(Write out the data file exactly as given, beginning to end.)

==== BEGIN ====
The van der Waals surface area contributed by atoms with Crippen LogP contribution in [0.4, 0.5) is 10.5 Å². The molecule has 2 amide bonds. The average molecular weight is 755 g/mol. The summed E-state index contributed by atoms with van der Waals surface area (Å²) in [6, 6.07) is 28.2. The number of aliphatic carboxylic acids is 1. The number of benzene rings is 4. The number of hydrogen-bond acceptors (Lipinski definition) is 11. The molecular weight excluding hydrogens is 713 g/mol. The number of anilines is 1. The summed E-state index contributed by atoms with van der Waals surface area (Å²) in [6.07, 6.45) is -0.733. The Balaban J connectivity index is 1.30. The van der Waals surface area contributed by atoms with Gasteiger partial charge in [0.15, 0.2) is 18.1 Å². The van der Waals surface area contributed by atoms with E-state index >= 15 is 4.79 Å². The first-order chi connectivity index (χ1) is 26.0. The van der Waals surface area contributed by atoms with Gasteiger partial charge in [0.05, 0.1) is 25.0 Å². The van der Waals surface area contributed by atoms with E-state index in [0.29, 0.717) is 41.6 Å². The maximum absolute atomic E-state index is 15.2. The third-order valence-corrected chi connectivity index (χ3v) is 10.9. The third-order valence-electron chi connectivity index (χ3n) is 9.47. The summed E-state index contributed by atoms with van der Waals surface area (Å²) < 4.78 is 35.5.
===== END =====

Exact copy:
The van der Waals surface area contributed by atoms with Crippen LogP contribution in [0.4, 0.5) is 10.5 Å². The molecule has 2 amide bonds. The average molecular weight is 755 g/mol. The summed E-state index contributed by atoms with van der Waals surface area (Å²) in [6, 6.07) is 28.2. The number of aliphatic carboxylic acids is 1. The number of benzene rings is 4. The number of hydrogen-bond acceptors (Lipinski definition) is 11. The molecular weight excluding hydrogens is 713 g/mol. The number of anilines is 1. The summed E-state index contributed by atoms with van der Waals surface area (Å²) in [6.07, 6.45) is -0.733. The Balaban J connectivity index is 1.30. The van der Waals surface area contributed by atoms with Gasteiger partial charge in [0.15, 0.2) is 18.1 Å². The van der Waals surface area contributed by atoms with E-state index >= 15 is 4.79 Å². The first-order chi connectivity index (χ1) is 26.0. The van der Waals surface area contributed by atoms with Gasteiger partial charge in [0.05, 0.1) is 25.0 Å². The van der Waals surface area contributed by atoms with E-state index in [0.29, 0.717) is 41.6 Å². The maximum absolute atomic E-state index is 15.2. The third-order valence-corrected chi connectivity index (χ3v) is 10.9. The third-order valence-electron chi connectivity index (χ3n) is 9.47. The summed E-state index contributed by atoms with van der Waals surface area (Å²) < 4.78 is 35.5.